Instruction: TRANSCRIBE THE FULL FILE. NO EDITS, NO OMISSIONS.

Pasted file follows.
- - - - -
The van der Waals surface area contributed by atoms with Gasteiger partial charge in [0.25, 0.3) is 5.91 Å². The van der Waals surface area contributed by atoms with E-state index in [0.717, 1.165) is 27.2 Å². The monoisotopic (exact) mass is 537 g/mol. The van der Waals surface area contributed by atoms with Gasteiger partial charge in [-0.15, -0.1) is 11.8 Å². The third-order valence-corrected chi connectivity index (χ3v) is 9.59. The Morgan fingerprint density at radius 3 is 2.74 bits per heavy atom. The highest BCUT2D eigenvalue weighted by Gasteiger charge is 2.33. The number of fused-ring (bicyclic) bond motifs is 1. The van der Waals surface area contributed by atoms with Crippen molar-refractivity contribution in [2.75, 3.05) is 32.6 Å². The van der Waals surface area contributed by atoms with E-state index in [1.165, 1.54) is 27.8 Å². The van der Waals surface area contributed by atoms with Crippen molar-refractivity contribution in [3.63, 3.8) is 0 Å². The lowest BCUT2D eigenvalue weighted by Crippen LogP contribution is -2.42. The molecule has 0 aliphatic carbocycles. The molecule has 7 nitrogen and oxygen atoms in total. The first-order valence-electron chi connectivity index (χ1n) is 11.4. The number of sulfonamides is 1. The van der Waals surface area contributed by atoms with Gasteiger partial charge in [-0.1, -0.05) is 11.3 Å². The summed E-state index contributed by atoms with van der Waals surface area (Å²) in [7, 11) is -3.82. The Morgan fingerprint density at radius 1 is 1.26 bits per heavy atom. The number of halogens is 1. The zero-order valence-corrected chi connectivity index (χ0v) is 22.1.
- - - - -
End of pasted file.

The van der Waals surface area contributed by atoms with Gasteiger partial charge in [0.25, 0.3) is 5.91 Å². The van der Waals surface area contributed by atoms with E-state index in [0.717, 1.165) is 27.2 Å². The monoisotopic (exact) mass is 537 g/mol. The van der Waals surface area contributed by atoms with Gasteiger partial charge in [-0.15, -0.1) is 11.8 Å². The third-order valence-corrected chi connectivity index (χ3v) is 9.59. The Morgan fingerprint density at radius 3 is 2.74 bits per heavy atom. The highest BCUT2D eigenvalue weighted by Gasteiger charge is 2.33. The number of fused-ring (bicyclic) bond motifs is 1. The van der Waals surface area contributed by atoms with Crippen molar-refractivity contribution in [2.75, 3.05) is 32.6 Å². The van der Waals surface area contributed by atoms with E-state index in [1.165, 1.54) is 27.8 Å². The van der Waals surface area contributed by atoms with Crippen molar-refractivity contribution in [3.63, 3.8) is 0 Å². The lowest BCUT2D eigenvalue weighted by Crippen LogP contribution is -2.42. The molecule has 0 aliphatic carbocycles. The molecule has 7 nitrogen and oxygen atoms in total. The first-order valence-electron chi connectivity index (χ1n) is 11.4. The number of sulfonamides is 1. The van der Waals surface area contributed by atoms with Gasteiger partial charge in [-0.1, -0.05) is 11.3 Å². The summed E-state index contributed by atoms with van der Waals surface area (Å²) in [7, 11) is -3.82. The Morgan fingerprint density at radius 1 is 1.26 bits per heavy atom. The number of halogens is 1. The zero-order valence-corrected chi connectivity index (χ0v) is 22.1.